Months before the start of the death-penalty trial of Dzhokhar Tsarnaev, one of his lawyers announced in federal court that he, too, was searching for an explanation for the April 15, 2013, Boston Marathon bombing.
“We, the defense, are part of the process of getting to the bottom of this, and perhaps of finding out why, which is the question everyone, everyone wants answered,” attorney David Bruck said in an impassioned declaration before a courtroom of spectators.
As early as Monday, the jury — and all of Boston — could start to hear the answer.
With federal prosecutors set to rest their case Monday, the trial will shift to the defense.
Their challenge, legal analysts say, will be to maintain the narrative that while Tsarnaev may be guilty of the crimes for which he has been charged, he was a lesser player and his life should be spared.
“Nobody says that what happened was not a terrible, terrible thing. Everybody agrees it was a horrible, horrible thing. But the fact that a horrible crime occurred doesn’t automatically mean that everybody that associated with it should be sentenced to death,” said Robert Dunham, executive director of the Death Penalty Information Center, which tracks capital crimes cases.
The defense began laying the foundation for their case during opening statements March 4 — when one of Tsarnaev’s lawyers first acknowledged that Dzhokhar Tsarnaev took part in the bombings, a firefight with police in Watertown, and the shooting of an MIT police officer. But she called on jurors to keep an open mind as the defense team would show that it was Tsarnaev’s older brother, Tamerlan, who was the mastermind of the violence.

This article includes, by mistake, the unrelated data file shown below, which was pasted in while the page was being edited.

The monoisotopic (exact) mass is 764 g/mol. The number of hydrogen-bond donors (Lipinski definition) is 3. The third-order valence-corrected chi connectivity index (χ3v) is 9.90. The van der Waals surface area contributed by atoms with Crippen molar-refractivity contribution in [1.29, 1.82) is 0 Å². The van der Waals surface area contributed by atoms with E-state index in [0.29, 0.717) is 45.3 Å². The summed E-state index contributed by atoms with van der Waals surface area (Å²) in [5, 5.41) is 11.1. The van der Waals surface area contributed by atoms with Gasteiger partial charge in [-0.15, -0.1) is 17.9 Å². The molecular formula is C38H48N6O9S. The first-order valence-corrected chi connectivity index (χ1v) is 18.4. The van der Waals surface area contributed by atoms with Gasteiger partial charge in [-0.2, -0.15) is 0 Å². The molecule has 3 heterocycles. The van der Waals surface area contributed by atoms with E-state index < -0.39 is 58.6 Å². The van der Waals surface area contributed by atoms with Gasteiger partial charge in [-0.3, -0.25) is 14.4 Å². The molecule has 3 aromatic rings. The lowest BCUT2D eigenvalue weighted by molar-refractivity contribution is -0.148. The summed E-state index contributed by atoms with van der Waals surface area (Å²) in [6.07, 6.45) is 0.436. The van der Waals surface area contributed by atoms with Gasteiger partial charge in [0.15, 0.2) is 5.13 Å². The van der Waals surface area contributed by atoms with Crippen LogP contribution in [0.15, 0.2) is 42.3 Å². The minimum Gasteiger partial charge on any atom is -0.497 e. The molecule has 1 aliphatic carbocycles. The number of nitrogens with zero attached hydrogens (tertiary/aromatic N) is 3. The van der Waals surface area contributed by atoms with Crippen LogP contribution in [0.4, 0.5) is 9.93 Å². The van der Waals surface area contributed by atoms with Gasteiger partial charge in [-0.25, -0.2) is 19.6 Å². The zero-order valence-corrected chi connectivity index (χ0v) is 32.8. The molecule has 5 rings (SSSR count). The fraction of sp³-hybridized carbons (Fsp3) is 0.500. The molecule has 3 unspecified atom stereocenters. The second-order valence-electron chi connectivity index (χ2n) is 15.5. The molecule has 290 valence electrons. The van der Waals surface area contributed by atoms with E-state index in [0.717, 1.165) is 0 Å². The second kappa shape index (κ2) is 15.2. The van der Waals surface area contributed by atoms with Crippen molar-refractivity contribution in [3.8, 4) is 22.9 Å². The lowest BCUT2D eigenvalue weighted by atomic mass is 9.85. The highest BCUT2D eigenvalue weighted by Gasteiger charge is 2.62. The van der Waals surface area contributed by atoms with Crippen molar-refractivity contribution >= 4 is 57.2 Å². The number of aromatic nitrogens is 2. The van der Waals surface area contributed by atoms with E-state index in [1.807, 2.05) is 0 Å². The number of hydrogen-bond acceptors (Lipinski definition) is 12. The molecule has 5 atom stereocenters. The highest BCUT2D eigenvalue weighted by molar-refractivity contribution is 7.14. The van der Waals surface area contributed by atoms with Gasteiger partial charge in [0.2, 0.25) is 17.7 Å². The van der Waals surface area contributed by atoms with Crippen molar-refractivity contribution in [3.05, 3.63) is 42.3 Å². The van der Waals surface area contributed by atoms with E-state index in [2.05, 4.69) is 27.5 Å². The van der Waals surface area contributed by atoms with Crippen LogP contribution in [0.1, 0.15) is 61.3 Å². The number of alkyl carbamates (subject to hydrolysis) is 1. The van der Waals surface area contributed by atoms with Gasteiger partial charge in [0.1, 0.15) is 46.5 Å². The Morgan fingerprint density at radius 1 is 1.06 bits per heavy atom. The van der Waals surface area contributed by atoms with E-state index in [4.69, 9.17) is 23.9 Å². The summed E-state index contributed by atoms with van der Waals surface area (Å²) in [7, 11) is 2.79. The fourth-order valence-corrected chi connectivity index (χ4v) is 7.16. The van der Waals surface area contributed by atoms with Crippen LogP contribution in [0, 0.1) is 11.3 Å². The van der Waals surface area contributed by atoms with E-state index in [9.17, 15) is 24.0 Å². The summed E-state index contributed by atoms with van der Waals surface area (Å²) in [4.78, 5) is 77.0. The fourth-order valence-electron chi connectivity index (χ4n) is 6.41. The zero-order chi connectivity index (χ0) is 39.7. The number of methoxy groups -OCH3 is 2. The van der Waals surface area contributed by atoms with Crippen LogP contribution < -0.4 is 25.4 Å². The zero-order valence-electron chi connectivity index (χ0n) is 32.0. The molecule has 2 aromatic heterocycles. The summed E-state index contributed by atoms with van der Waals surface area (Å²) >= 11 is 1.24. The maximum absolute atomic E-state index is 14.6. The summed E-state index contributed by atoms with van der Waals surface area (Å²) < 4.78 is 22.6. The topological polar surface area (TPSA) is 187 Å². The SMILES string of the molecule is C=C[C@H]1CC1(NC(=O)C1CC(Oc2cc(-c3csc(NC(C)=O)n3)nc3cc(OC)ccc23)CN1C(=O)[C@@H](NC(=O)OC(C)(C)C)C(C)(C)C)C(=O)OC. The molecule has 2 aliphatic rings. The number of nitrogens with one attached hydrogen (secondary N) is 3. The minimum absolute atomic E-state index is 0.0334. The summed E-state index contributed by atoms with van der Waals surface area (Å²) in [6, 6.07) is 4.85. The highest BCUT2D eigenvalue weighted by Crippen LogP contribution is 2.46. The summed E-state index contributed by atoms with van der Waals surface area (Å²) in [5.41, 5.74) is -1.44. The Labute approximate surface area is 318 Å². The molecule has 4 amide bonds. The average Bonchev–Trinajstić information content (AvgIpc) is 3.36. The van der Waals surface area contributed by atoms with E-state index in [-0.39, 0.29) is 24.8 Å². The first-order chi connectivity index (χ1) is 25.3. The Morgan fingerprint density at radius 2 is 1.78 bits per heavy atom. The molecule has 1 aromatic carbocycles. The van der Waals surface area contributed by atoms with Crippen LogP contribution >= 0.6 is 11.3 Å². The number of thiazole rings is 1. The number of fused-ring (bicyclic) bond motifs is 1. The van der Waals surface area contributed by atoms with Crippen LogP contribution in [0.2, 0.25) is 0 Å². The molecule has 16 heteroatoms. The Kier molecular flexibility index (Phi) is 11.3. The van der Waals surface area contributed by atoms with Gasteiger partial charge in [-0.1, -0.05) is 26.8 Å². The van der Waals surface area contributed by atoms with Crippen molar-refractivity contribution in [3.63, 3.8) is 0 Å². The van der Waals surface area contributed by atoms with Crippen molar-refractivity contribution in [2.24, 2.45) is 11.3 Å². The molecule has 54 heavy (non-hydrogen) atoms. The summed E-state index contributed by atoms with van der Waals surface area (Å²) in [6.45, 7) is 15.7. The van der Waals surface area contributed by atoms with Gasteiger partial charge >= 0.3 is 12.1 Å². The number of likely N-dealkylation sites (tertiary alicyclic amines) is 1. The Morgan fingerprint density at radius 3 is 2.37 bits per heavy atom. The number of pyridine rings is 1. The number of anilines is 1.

In the likelihood that jurors find Tsarnaev guilty, the defense will also have the second phase of the trial — the sentencing phase — to convince jurors that Tamerlan Tsarnaev was the leader and that their client’s life should be spared.
It was not immediately clear whether the defense will call any witnesses during the first phase of the trial, after the prosecution rests its case. But already, the team has been successful in using the testimony of government witnesses to place a focus on Tamerlan Tsarnaev, who was killed four days after the Marathon during the confrontation with police in Watertown.
Bruck pointed out through the testimony of Dun Meng, a man carjacked by the Tsarnaev brothers, that it was Tamerlan Tsarnaev who had the gun, who pointed it at him, who told him, “Do you know the Boston Marathon explosion? . . . I did it, and I just killed a policeman in Cambridge.”
“What you’re seeing now is the defense is pushing back where they think the government is trying to overstate the defendant’s role, and they’re trying to make their point here,” said George Kendall, a New York lawyer who has handled hundreds of death-penalty cases, including for the American Civil Liberties Union. “I think where they’re pushing back is to say, ‘That’s not the case.’ ”
The strategy, legal analysts and those who know the defense team say, is a combination of the lawyers’ unique specialty in rare federal death penalty trials, their general trial experiences, and their dedication to save Tsarnaev in the face of overwhelming evidence.